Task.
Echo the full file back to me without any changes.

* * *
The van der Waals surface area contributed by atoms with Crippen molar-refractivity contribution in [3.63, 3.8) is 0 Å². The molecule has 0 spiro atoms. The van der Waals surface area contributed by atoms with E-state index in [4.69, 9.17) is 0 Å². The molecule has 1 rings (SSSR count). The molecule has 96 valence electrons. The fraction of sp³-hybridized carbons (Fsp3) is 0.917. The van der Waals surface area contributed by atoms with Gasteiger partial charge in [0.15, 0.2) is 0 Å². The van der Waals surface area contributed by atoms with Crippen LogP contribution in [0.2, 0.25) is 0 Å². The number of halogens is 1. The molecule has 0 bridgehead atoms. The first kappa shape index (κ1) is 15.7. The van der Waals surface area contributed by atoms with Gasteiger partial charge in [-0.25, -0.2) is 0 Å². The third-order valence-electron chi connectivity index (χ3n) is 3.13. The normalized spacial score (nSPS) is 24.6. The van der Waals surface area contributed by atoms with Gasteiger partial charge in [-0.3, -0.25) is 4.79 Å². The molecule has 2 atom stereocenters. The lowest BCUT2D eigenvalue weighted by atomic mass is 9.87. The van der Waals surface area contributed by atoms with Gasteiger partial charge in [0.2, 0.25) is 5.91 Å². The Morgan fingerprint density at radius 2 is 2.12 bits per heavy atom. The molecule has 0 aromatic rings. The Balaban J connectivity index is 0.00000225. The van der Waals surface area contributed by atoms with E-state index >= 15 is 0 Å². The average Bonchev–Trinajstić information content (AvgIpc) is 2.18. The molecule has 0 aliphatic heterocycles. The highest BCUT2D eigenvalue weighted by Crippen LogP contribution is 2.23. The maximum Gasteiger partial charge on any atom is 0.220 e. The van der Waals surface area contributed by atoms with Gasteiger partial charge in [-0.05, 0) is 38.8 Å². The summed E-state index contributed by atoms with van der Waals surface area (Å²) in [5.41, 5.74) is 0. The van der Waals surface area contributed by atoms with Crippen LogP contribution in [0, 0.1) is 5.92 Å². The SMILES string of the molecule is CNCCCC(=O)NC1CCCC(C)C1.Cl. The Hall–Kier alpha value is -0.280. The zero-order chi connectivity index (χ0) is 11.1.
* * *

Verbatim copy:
The van der Waals surface area contributed by atoms with Crippen molar-refractivity contribution in [3.63, 3.8) is 0 Å². The molecule has 0 spiro atoms. The van der Waals surface area contributed by atoms with E-state index in [4.69, 9.17) is 0 Å². The molecule has 1 rings (SSSR count). The molecule has 96 valence electrons. The fraction of sp³-hybridized carbons (Fsp3) is 0.917. The van der Waals surface area contributed by atoms with Gasteiger partial charge in [0.15, 0.2) is 0 Å². The van der Waals surface area contributed by atoms with Crippen LogP contribution in [0.2, 0.25) is 0 Å². The number of halogens is 1. The molecule has 0 bridgehead atoms. The first kappa shape index (κ1) is 15.7. The van der Waals surface area contributed by atoms with Gasteiger partial charge in [-0.25, -0.2) is 0 Å². The third-order valence-electron chi connectivity index (χ3n) is 3.13. The normalized spacial score (nSPS) is 24.6. The van der Waals surface area contributed by atoms with Gasteiger partial charge in [-0.3, -0.25) is 4.79 Å². The molecule has 2 atom stereocenters. The lowest BCUT2D eigenvalue weighted by atomic mass is 9.87. The van der Waals surface area contributed by atoms with Gasteiger partial charge in [0.2, 0.25) is 5.91 Å². The Morgan fingerprint density at radius 2 is 2.12 bits per heavy atom. The molecule has 0 aromatic rings. The Balaban J connectivity index is 0.00000225. The van der Waals surface area contributed by atoms with E-state index >= 15 is 0 Å². The average Bonchev–Trinajstić information content (AvgIpc) is 2.18. The molecule has 0 aliphatic heterocycles. The highest BCUT2D eigenvalue weighted by Crippen LogP contribution is 2.23. The maximum Gasteiger partial charge on any atom is 0.220 e. The van der Waals surface area contributed by atoms with Gasteiger partial charge in [-0.05, 0) is 38.8 Å². The summed E-state index contributed by atoms with van der Waals surface area (Å²) in [5.41, 5.74) is 0. The van der Waals surface area contributed by atoms with Crippen LogP contribution in [0, 0.1) is 5.92 Å². The SMILES string of the molecule is CNCCCC(=O)NC1CCCC(C)C1.Cl. The Hall–Kier alpha value is -0.280. The zero-order chi connectivity index (χ0) is 11.1.